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Top 10 Iconic Martial Arts Movie Heroes


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These ass-kickers are the stuff of legend. Welcome to, and today we’re counting down our picks for the Top 10 Iconic Martial Arts Movie Heroes.

For this list, we’re looking at the most recognizable and popular characters from the genre of martial arts film. We’re omitting David Carradine’s Caine from “Kung-Fu: The Movie,” however, as this list is for theatrical releases only. Also, it makes sense to toss out a SPOILER ALERT right about now, as we’re probably going to be delving into the backstory behind these heroic characters and their deeds.

#10: Jen Yu
“Crouching Tiger, Hidden Dragon” (2000)

Zhang Ziyi plays this beautiful, but deadly, swordswoman in one of the most commercially successful Wuxia films ever made, “Crouching Tiger, Hidden Dragon.” The Wuxia genre, which explores ancient China, has long been a popular staple in martial arts cinema, with its complex and graceful wire techniques adding to the scope and cinematography of the style. Zhang’s character of Jen Yu makes the most of these techniques, bounding across the treetops and through village streets in her battles against the likes of Michelle Yeoh’s Yu Shu Lien.

#9: Ting
“Ong-Bak: Muay Thai Warrior” (2003)

Thailand’s Tony Jaa is one of the most fearsomely legitimate martial arts stars of recent memory, worthy of comparison to Jackie Chan and Bruce Lee. This Muay Thai kickboxer, actor, fight choreographer, and stuntman blew our minds with his portrayal of Ting, who is on a dangerous search for a defaced Buddha head stolen from his village by thieves. Jaa’s incredible fighting skill, stylish moves, and ease in front of the camera made his role as Ting one that the actor would reprise in no less than two follow-up films.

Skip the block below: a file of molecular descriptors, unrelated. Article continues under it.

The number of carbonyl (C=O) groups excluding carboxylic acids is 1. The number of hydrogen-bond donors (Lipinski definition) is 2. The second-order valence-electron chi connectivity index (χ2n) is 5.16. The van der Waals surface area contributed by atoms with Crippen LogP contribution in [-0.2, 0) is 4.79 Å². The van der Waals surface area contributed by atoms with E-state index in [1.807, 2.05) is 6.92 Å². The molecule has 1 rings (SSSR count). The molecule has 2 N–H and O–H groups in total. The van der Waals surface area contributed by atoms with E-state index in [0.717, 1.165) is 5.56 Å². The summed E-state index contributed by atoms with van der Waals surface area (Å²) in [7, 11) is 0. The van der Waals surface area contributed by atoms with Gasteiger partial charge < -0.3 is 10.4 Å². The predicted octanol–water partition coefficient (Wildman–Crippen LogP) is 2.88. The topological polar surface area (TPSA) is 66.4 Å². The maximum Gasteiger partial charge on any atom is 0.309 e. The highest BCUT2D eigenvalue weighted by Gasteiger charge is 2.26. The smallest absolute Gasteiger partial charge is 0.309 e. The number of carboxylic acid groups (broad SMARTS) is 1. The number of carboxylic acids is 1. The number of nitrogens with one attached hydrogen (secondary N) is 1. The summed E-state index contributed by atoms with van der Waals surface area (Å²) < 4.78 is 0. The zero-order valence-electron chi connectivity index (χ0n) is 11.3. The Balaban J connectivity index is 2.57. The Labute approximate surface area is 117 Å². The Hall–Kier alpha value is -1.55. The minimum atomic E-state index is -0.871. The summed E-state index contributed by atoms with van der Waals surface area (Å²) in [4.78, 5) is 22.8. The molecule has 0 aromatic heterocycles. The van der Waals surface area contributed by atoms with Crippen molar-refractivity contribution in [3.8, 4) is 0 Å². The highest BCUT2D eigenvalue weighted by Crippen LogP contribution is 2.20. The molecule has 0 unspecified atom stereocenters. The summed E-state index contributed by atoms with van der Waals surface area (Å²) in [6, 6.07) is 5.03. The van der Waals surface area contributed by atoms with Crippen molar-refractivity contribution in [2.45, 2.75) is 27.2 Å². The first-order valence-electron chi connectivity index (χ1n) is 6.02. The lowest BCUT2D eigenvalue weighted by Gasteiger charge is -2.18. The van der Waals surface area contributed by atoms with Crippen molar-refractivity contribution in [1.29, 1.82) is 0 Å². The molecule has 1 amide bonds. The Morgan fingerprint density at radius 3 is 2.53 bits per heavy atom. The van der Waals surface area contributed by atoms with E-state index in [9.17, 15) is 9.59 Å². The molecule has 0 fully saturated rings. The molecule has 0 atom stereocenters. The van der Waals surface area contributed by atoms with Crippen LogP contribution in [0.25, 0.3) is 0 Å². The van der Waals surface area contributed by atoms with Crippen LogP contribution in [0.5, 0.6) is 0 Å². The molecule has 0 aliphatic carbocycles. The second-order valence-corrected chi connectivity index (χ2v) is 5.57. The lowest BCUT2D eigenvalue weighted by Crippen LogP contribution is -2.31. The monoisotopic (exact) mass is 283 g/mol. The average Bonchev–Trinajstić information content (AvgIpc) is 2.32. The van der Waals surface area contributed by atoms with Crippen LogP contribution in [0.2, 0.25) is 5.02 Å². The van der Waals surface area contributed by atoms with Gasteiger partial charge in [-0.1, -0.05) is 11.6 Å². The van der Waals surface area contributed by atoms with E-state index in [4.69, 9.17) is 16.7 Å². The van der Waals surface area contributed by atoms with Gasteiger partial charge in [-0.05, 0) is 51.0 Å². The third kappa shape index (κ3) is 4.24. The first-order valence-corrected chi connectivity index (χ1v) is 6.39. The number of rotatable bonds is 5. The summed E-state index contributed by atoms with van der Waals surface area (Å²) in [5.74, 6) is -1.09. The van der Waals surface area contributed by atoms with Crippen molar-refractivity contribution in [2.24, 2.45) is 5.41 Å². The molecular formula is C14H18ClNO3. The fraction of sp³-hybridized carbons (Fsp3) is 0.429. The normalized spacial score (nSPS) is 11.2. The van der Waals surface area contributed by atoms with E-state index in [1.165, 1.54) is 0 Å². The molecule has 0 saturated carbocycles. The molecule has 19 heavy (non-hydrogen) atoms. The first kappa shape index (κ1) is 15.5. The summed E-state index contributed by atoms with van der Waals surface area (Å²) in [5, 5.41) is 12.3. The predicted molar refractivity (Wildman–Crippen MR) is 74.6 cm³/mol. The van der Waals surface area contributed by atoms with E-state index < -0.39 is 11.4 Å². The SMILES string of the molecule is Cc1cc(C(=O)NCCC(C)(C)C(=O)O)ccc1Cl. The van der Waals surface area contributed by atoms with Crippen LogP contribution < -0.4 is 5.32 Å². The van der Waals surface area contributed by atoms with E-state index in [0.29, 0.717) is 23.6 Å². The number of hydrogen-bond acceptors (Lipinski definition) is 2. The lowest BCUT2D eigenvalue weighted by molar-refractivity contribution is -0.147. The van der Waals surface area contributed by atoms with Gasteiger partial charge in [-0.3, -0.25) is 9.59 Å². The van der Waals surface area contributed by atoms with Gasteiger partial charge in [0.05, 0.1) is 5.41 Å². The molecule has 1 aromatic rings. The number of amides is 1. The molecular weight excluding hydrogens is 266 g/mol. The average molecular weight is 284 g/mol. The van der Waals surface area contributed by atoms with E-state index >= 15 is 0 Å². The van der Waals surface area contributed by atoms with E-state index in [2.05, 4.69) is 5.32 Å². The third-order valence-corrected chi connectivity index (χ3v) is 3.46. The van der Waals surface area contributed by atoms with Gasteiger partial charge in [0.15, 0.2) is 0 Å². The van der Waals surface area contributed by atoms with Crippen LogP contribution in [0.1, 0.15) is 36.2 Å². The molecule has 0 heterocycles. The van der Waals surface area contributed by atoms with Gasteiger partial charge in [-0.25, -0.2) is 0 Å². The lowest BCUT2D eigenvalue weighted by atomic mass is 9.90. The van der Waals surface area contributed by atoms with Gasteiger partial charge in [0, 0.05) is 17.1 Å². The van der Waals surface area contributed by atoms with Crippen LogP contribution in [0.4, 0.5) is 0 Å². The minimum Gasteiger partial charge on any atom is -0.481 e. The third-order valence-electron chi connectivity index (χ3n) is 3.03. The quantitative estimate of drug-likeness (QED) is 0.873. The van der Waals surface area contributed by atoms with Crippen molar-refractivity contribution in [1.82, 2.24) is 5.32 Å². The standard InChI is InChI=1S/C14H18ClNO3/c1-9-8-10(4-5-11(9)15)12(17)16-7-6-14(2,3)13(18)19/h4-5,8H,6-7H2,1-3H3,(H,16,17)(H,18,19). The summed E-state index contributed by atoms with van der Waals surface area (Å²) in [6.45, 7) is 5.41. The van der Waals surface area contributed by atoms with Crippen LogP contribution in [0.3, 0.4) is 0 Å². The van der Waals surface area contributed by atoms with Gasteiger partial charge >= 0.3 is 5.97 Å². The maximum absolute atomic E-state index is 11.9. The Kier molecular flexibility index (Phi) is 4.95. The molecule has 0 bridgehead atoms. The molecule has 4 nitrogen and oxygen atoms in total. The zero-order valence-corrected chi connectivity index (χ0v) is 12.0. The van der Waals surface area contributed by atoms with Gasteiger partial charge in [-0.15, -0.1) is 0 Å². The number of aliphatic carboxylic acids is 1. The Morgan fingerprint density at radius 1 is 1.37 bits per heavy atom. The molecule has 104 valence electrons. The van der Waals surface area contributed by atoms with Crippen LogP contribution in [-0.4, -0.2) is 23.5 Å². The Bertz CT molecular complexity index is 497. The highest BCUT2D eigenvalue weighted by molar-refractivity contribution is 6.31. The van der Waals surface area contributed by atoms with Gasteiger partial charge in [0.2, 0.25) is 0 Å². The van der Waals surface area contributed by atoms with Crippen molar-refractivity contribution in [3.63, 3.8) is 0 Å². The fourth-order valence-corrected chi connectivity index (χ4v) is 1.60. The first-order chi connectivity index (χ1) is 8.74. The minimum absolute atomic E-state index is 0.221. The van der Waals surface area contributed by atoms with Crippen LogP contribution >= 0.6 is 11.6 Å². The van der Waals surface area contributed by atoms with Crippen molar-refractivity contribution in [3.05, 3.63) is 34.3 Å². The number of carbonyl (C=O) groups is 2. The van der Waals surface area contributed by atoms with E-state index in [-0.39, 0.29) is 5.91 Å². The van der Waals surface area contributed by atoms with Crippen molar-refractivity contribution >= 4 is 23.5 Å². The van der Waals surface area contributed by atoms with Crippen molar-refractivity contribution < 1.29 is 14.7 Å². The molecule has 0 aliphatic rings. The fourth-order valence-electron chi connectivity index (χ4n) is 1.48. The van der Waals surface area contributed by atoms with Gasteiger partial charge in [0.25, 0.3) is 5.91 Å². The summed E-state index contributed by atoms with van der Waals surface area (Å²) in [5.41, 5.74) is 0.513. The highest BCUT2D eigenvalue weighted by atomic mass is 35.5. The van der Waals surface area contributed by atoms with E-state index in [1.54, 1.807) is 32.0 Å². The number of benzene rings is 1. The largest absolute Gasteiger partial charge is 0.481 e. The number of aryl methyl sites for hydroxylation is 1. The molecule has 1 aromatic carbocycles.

#8: Chen Zhen
“Fist of Fury” [aka “The Chinese Connection”] (1972)

Martial arts legend Bruce Lee may have become a household name thanks to his breakout role in another film on this list, but another early hit for the master was “Fist of Fury” a.k.a. “The Chinese Connection.” Lee plays Chen Zhen, a fictional Chinese martial arts student who seeks vengeance for the death of his master, after the latter is - SPOILER - poisoned by a rival Japanese dojo. “Fist of Fury” would become so popular after its release, and its legacy so immense, that it was remade in 1994, with fellow martial arts star Jet Li taking on the role. What do both films have in common, you may ask? One epic dojo fight!

#7: Frank Dux
“Bloodsport” (1988)

Although Jean-Claude Van Damme would co-star in a handful of films before 1988, it was the Belgian martial artist and actor’s turn as the Dux Ryu Ninjutsu founder Frank Dux in “Bloodsport” that would cement him as a certified star. Although claims have been made as to the authenticity of Dux’s backstory as a freestyle martial arts fighter and tournament star, the tales published in “Black Belt” magazine would nevertheless go on to inspire “Bloodsport,” as well as its charismatic lead actor. Highlights include Van Damme’s training exercises as Dux and his final bouts in the Kumite freestyle-fighting tournament.

#6: Rama
“The Raid: Redemption” (2011)

There’s something to be said about bravely facing down overwhelming odds in the pursuit of justice. This is exactly the situation with which special tactics officer Rama is faced in the 2011 martial arts action smash known as “The Raid: Redemption.” Rama’s balance of spirituality, family, and martial arts skill makes him an intriguing character to follow as he enters a foreboding apartment block, filled to the brim with crazed killers seeking to take him and his special police squad down. Does Rama succeed? Watch “The Raid: Redemption” to find out!